Family Business

Family Business Conference

 While learning a new language (Turkish), and deeply getting involved in understanding the whole culture, I had some great realizations.
First of all, learning a language is not only about learning its words, and knowing how to formulate sentences. There is a deeper understanding of culture and values that is necessary to be able to really speak and interact in a certain language. During learning, and while developing an understanding for that culture, it struck me that a new person is also developing inside me. That new person was born the day I started my quest, and just as a native baby would be, I started mingling in that culture and a "Turkish personality" somehow evolved in me. When you go deep in a certain culture, you not only assimilate with them, but the words, phrases, values and norms set forth a certain way of functioning that you don't use while speaking other languages. You can observe this with people who lived abroad and are really familiar with that country. The funny thing is that you become German when speak German, and you become Japanese when you speak Japanese! Of course this depends on how deeply you understand the language/culture.
The learning could also be applied to learning in general, and we can also see that the more one spends time on a certain activity or trade, the better they are at it. I also realized the importance of family businesses and the inherited knowledge that comes with it, based on decades and generations of experience. 
Being in the third generation of a family business, I can immediately identify with this. I have naturally learned the trade, and was able to slowly grasp the values under which our business is run. I didn't need excessive training, I just went there whenever I had the time, and was able to make my own mistakes, and learn in a safe environment. The discussions at home and the general outlook on work was also teaching me how to run the business. But since our industry as a whole is not developing, I'm not involved in it any more. But I can immediately go and start working tomorrow if needed.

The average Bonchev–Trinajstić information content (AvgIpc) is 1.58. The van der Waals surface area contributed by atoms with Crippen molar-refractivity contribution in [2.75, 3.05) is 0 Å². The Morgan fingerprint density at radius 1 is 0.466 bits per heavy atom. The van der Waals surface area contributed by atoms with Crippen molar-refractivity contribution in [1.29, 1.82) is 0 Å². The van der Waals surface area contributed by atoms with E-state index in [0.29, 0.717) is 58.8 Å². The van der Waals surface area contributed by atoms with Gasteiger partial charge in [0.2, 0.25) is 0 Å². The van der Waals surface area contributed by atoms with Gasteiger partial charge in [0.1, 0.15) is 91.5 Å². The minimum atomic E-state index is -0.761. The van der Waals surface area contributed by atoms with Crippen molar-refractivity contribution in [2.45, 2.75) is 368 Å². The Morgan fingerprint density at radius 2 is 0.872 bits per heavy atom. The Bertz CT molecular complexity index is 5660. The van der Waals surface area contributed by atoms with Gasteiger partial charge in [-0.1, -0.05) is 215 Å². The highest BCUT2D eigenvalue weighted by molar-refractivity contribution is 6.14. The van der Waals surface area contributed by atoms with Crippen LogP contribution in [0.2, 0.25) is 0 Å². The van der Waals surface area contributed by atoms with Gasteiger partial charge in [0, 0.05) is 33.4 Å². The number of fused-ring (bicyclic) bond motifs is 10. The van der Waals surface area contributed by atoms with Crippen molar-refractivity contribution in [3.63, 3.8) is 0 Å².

Although I still beleive in the importance of stability in a person's life, and its role in hard-wiring all the things he has to learn, I'm starting to question the validity of this thought. At least in some situations.
The Family Business Conference has validated my idea through the different speakers an dspecialists who showed how relevant this type of business still is. One of the charts proved the effectiveness of family businesses by showing the superior performance of family-owned businesses over other ones, which was depicted on a graph that showed that the former out-performed the S&P ratings in the last decades. This is the result of the long-term focus, ownership, and the deep learning and lifelong understanding that came with being raised in a specialist family. By the way, Beethoven and Strauss came from musical families, and Picasso's father was an artist too.
The conference that was attended by Jordan's prime minister Dr. Maarouf Bakhit, had several international contributors who specialized in this field. Several were actually spending years with certain families and their businesses working on how best to devise the structure, how to deal with the technical and legal issues, and most importantly how to make a smooth transition from one generation to the next.
It was really surprising to me how relevant and timely these issues still were. Some speakers stressed the fact that the issues faced by family businesses are universal in nature, and are almost the same across cultures. Haluk Alacaklioglu made a good comparison between the general practices in different cultures.
Two very interesting consecutive speakers gave us an in-depth view of Gezairi, a second generation company transitioning to the third generation. The first was by Dr. Renee Ghattas, outlining her scientific study of the company's different struggles and challenges throughout the years, and it was great that we had the director of that company, Mona Bou Azza Bawarshi, to give us the personal side of the company and how she manages it.
To me the general discussion was about familiar things, but the approach of dealing with the different challenges was totally new to me, not to mention the legal aspects of family businesses!